Sunday, November 08, 2009

New China, new world

Yesterday we made a trip to Portland Art Museum to check out the new "China Design Now" exhibit. It was ... strange. There were things that were exciting and fun, the kinds of t-shirt and zine covers you see in Juxtapoz magazine. We saw some very fresh and cool products, demonstrating influences of Japan-cool and skateboard culture, the same stuff that's cool here in the US. And there were fine examples of couture and architecture, very hip, very modern, very groovy. Just when I started getting the warm fuzzies for China (the "hey, it's not so bad there, let's go visit!" feelings) we passed a display of projections of different living spaces, with typed quotes from the people who lived there. And I have to say it: China sucks. There were photos of nice homes with plenty of space and tasteful things, but there were also incredibly cramped spaces with a veneer of cheapness that made the Dollar Tree look haute couture. The people who lived in these spaces spoke of long hours and a desperate dream of a better life for their children.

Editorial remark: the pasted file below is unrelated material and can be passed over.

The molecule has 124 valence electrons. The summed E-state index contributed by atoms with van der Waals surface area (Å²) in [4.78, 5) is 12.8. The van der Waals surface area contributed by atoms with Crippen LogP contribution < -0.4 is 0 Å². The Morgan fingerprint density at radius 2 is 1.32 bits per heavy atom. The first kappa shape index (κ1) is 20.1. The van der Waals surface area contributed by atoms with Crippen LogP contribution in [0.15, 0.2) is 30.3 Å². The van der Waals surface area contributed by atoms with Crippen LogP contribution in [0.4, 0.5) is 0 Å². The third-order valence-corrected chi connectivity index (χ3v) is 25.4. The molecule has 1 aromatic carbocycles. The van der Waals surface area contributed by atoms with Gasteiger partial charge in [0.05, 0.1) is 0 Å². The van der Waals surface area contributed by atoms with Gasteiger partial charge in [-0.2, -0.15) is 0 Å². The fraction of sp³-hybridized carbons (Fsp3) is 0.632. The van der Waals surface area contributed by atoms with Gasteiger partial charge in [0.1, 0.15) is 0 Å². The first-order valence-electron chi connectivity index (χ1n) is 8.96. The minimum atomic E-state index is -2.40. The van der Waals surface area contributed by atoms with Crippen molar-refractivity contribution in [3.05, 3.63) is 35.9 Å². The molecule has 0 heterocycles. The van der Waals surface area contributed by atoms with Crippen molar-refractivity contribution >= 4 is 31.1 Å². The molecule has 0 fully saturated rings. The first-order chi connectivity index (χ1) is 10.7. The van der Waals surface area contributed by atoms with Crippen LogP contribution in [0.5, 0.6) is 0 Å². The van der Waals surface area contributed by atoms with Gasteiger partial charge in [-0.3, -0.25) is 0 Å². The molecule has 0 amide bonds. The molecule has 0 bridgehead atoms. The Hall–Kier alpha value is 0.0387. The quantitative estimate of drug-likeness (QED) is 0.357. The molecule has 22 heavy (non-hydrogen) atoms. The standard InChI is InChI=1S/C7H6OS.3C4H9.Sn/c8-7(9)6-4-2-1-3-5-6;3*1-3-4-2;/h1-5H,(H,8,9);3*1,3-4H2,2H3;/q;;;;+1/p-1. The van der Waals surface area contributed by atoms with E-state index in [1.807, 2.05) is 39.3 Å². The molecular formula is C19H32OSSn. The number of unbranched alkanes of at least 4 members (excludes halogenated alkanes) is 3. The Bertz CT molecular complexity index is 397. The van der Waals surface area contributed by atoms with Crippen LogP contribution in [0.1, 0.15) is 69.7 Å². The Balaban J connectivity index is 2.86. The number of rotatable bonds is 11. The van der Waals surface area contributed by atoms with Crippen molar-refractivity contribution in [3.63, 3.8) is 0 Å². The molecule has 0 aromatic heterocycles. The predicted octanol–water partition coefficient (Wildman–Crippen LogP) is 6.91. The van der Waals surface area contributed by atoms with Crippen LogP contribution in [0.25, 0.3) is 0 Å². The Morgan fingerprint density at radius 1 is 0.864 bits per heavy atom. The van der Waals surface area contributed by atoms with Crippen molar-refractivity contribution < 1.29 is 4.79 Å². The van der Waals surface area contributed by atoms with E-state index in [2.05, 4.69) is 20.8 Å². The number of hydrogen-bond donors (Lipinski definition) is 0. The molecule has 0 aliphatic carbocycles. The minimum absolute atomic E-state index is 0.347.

It nudged me into a depressing line of thought. The pundits tell us to look to China as the future of the world. It is a microcosm of the world's problems, compounded in one politically contorted nation. On top of environmental degradation, water shortages, geopoltical struggles and a massive socioeconomic restructuring, the nation faces serious overpopulation. There isn't enough of anything to really go around, and that is true of the planet as a whole.

While my family today enjoys a comfortable lifestyle with an assortment of appealing things, I can't count on that for my grandchildren. Look at the quality of produced goods today, and compare them to your grandparents' antiques. Things are shabbier now. When my daughter has children, those young people will grow up in a world stretched even thinner than today. Once we used wood in buildings. Now we used plywood. Tomorrow, particle board will be the new norm.

It is good to do more with less. But it is sad to think that is all we offer our next generations. We are using everything up so quickly and leaving behind only the dregs. I wonder how long it will be before Portland looks like Beijing.

No comments: